By Jessica Tuggle
INDIAN RIVER COUNTY -- Somewhere swimming in the Indian River Lagoon is a sub-adult loggerhead sea turtle with a new lease on life, thanks to the quick actions of high school students and rehabilitation facilities at Sea World in Orlando.
Herbert the sea turtle was released back into the lagoon last week after nearly a year of recovery time following head trauma in a swimming accident with summer campers from Saint Edward's School last June.
While campers were enjoying recreational water activities at Little Starvation Cove, so was Herbert. When a boat operated by the students bumped into Herbert, the sea turtle became disoriented and began to flounder in the water, said Saint Edward's sophomores Nicole Fredericks and Maggie Barry and senior Matt Murphy.
The students and counselors took turns holding him in the water while a call was made to a rescue team. With the help of the school's athletic director, students then worked together to place him on a raft and move him to the shore where the rescue team could take over his care, Matt said.
"We had never experienced anything like this before," said Maggie.
Many people don't realize sea turtles often choose the Indian River Lagoon as a temporary habitat as they grow into full adulthood, said Rick Herren, Indian River County environmental specialist.
"Between 15 percent and 20 percent of all stranding calls, or distress calls, come from animals being hit by boats," Mr. Herren said. "The team of sea turtle rescue volunteers stay busy responding to calls for sea turtles in distress or for sea turtles that wash up filled with disease and close to death."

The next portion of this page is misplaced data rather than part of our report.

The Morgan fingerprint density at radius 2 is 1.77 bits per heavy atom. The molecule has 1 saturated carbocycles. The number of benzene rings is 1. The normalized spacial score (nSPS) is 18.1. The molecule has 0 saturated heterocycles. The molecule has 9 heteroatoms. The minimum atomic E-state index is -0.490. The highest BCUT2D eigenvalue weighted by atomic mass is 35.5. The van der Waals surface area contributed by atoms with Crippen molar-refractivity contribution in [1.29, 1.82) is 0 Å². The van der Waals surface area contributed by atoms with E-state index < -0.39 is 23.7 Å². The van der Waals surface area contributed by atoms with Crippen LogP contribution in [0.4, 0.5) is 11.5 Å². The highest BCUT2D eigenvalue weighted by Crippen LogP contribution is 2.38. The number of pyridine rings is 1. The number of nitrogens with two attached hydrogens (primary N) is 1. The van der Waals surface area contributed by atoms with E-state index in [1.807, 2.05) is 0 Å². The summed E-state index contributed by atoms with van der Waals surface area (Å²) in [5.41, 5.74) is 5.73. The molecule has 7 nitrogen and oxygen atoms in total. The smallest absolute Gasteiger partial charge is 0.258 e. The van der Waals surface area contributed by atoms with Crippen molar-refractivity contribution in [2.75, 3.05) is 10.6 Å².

But aside from the head trauma, Herbert was in pretty good condition, and that was why he was able to heal from his injury and recover from infection and other issues while recuperating.
The students stayed aware of the sea turtle's condition and were excited to see his full recovery.
A small crowd of people watched as the Sea World team lifted Herbert out of his transport pool and onto the banks of the lagoon at Harbor Branch Oceanographic Institute in Fort Pierce, approximately four miles from the site of the accident.
After a few moments of letting the water lap onto his flippers and shell, the sea turtle pushed off the sand and began his second-chance journey.
"It was really cool to see him be free in the water," Nicole said.
Steve McCulloch, a manager of the marine mammal research and conservation program at Harbor Branch, said he was proud and impressed that the students took responsibility and responded with compassion toward the sea turtle's plight.
"That's the best part of this," Mr. McCulloch said.
Boaters can do simple things to minimize the chances of injuring a sea turtle or other marine mammal, such as a dolphin in the water.
"Slowing down, wearing polarized sunglasses and checking the surface of the water were animals come up to breathe are all ways of lowering the risk of injury to an animal," Mr. Herren said.
Residents can report dead, sick or injured sea turtles or marine mammals to the Florida Fish and Wildlife Conservation by calling (888) 404-3922.